Atrocities on Trial: Historical Perspectives on the Politics of Prosecuting War Crimes

By Patricia Heberer; Jürgen Matthäus | Go to book overview

Crimes-against-Humanity Trials in France
and Their Historical and Legal Contexts
A Retrospective Look

RICHARD J. GOLSAN

In the autumn of 1994, at the height of the controversy generated by revelations concerning the nature and duration of President François Mitterrand's service to the Vichy regime, the distinguished American historian Robert Paxton wryly observed that the Vichy past appeared to interest the French more than money or sex.1 While Paxton's tongue-in-cheek remark might well have been an exaggeration, there is no doubt that from the early 1970s through the 1990s and even up to the present, many in France have been preoccupied with, if not obsessed by, the period of the nation's recent past commonly referred to as les années noires, or the “Dark Years” of the German Occupation during World War II. As the debates, scandals, and controversies associated with what Henry Rousso has aptly labeled the “Vichy Syndrome” reveal, the memory of official (and unofficial) French collaboration with the Nazi Occupier remains troubling, controversial, and occasionally even explosive. That memory has frequently left its mark not only on politics, political leaders, and governments, but also on the nation's legal and judicial system, as well as its cultural practices. Such is the unsettling and haunting power of the memory of the Vichy period, and at least the perception of the uniqueness of the historical moment itself, that the historian Gérard Noiriel has noted that for many its impact on French history is comparable to the French Revolution itself.2


The “Vichy Syndrome”

As Rousso points out in his classic study The Vichy Syndrome, as well as in subsequent works, the troubled memory of the period has undergone a number of transformations during the long postwar period. Immediately following the Liberation and up through the early 1950s, the nation experienced what Rousso describes as a period of “unfinished mourning,” during which time it attempted to come to terms with the immediate impact of the regime itself,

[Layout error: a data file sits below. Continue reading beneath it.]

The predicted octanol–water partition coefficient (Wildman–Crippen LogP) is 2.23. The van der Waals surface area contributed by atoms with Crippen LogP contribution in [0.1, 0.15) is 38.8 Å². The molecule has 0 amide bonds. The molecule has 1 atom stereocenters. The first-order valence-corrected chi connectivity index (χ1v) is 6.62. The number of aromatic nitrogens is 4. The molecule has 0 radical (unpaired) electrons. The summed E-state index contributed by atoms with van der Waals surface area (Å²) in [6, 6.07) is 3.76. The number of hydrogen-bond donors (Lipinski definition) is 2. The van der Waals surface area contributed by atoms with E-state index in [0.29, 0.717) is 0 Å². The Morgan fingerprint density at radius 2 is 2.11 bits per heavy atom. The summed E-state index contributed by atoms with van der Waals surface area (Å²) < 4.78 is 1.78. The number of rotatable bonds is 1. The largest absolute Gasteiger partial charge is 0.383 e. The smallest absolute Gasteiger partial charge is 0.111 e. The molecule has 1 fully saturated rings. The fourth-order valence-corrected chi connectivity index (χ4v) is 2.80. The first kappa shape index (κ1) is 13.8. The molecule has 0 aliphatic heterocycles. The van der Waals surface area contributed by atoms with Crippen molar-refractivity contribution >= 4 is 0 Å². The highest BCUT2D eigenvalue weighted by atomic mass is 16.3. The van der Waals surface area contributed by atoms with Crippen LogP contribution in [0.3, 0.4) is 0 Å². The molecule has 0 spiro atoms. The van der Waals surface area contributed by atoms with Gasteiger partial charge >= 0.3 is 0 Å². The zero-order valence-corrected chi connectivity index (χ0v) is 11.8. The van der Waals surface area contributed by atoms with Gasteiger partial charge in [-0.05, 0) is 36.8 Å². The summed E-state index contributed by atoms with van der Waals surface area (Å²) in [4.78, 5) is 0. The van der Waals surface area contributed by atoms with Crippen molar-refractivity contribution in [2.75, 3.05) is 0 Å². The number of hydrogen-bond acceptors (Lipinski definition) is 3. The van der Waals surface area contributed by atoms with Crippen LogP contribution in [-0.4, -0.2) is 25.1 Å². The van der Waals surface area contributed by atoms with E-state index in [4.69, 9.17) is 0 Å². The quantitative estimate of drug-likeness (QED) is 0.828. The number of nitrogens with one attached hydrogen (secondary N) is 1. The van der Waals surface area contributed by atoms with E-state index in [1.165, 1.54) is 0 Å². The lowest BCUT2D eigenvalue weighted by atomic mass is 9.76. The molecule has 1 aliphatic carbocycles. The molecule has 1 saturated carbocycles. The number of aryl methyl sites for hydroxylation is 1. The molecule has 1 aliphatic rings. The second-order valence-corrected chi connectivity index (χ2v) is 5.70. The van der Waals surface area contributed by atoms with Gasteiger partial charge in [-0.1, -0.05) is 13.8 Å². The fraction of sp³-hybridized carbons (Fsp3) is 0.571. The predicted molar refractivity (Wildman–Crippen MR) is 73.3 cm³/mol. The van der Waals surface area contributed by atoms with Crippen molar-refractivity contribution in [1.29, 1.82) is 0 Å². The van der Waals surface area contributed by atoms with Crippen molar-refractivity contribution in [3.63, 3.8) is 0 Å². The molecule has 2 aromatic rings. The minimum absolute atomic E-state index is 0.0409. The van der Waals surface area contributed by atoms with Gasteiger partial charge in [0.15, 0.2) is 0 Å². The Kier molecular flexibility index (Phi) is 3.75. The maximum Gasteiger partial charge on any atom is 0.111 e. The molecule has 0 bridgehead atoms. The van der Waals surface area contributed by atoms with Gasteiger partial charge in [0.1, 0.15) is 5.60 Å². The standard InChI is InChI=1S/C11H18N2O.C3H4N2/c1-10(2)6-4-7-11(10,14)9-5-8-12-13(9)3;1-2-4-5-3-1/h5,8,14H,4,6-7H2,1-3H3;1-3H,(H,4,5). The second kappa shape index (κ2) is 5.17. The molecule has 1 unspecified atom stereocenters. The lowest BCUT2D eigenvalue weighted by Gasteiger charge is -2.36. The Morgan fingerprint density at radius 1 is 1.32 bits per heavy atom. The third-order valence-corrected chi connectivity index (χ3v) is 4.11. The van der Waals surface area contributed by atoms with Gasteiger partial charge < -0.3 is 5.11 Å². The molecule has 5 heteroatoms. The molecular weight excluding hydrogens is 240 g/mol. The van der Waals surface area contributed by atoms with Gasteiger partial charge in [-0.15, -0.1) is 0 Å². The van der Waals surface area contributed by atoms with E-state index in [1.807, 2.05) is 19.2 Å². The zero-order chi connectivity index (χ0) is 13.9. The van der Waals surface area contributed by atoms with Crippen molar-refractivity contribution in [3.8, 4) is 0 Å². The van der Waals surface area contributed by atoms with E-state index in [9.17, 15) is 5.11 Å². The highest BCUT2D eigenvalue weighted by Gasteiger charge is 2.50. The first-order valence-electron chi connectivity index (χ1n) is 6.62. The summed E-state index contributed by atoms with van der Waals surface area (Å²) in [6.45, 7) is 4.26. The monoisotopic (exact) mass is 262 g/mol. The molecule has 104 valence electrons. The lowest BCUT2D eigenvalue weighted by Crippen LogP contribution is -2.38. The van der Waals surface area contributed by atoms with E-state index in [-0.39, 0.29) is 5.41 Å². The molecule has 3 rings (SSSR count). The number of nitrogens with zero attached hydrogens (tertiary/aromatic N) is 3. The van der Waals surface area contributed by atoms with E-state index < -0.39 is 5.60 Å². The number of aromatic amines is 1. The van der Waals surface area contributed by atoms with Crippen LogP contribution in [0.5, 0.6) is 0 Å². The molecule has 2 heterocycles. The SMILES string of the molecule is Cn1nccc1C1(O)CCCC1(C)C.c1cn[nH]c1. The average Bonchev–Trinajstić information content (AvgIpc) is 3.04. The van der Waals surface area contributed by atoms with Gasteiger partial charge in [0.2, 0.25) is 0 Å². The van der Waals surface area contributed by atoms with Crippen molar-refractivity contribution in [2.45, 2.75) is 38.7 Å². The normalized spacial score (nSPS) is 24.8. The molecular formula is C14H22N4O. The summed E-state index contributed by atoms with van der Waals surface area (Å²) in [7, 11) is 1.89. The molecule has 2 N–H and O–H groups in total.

-247-

Notes for this page

Add a new note
If you are trying to select text to create highlights or citations, remember that you must now click or tap on the first word, and then click or tap on the last word.
One moment ...
Default project is now your active project.
Project items

Items saved from this book

This book has been saved
Highlights (0)
Some of your highlights are legacy items.

Highlights saved before July 30, 2012 will not be displayed on their respective source pages.

You can easily re-create the highlights by opening the book page or article, selecting the text, and clicking “Highlight.”

Citations (0)
Some of your citations are legacy items.

Any citation created before July 30, 2012 will labeled as a “Cited page.” New citations will be saved as cited passages, pages or articles.

We also added the ability to view new citations from your projects or the book or article where you created them.

Notes (0)
Bookmarks (0)

You have no saved items from this book

Project items include:
  • Saved book/article
  • Highlights
  • Quotes/citations
  • Notes
  • Bookmarks
Notes
Cite this page

Cited page

Style
Citations are available only to our active members.
Sign up now to cite pages or passages in MLA, APA and Chicago citation styles.

(Einhorn, 1992, p. 25)

(Einhorn 25)

1

1. Lois J. Einhorn, Abraham Lincoln, the Orator: Penetrating the Lincoln Legend (Westport, CT: Greenwood Press, 1992), 25, http://www.questia.com/read/27419298.

Cited page

Bookmark this page
Atrocities on Trial: Historical Perspectives on the Politics of Prosecuting War Crimes
Table of contents

Table of contents

Settings

Settings

Typeface
Text size Smaller Larger Reset View mode
Search within

Search within this book

Look up

Look up a word

  • Dictionary
  • Thesaurus
Please submit a word or phrase above.
Print this page

Print this page

Why can't I print more than one page at a time?

Full screen
/ 327

matching results for page

Cited passage

Style
Citations are available only to our active members.
Sign up now to cite pages or passages in MLA, APA and Chicago citation styles.

"Portraying himself as an honest, ordinary person helped Lincoln identify with his audiences." (Einhorn, 1992, p. 25).

"Portraying himself as an honest, ordinary person helped Lincoln identify with his audiences." (Einhorn 25)

"Portraying himself as an honest, ordinary person helped Lincoln identify with his audiences."1

1. Lois J. Einhorn, Abraham Lincoln, the Orator: Penetrating the Lincoln Legend (Westport, CT: Greenwood Press, 1992), 25, http://www.questia.com/read/27419298.

Cited passage

Welcome to the new Questia Reader

The Questia Reader has been updated to provide you with an even better online reading experience.  It is now 100% Responsive, which means you can read our books and articles on any sized device you wish.  All of your favorite tools like notes, highlights, and citations are still here, but the way you select text has been updated to be easier to use, especially on touchscreen devices.  Here's how:

1. Click or tap the first word you want to select.
2. Click or tap the last word you want to select.

OK, got it!

Thanks for trying Questia!

Please continue trying out our research tools, but please note, full functionality is available only to our active members.

Your work will be lost once you leave this Web page.

For full access in an ad-free environment, sign up now for a FREE, 1-day trial.

Already a member? Log in now.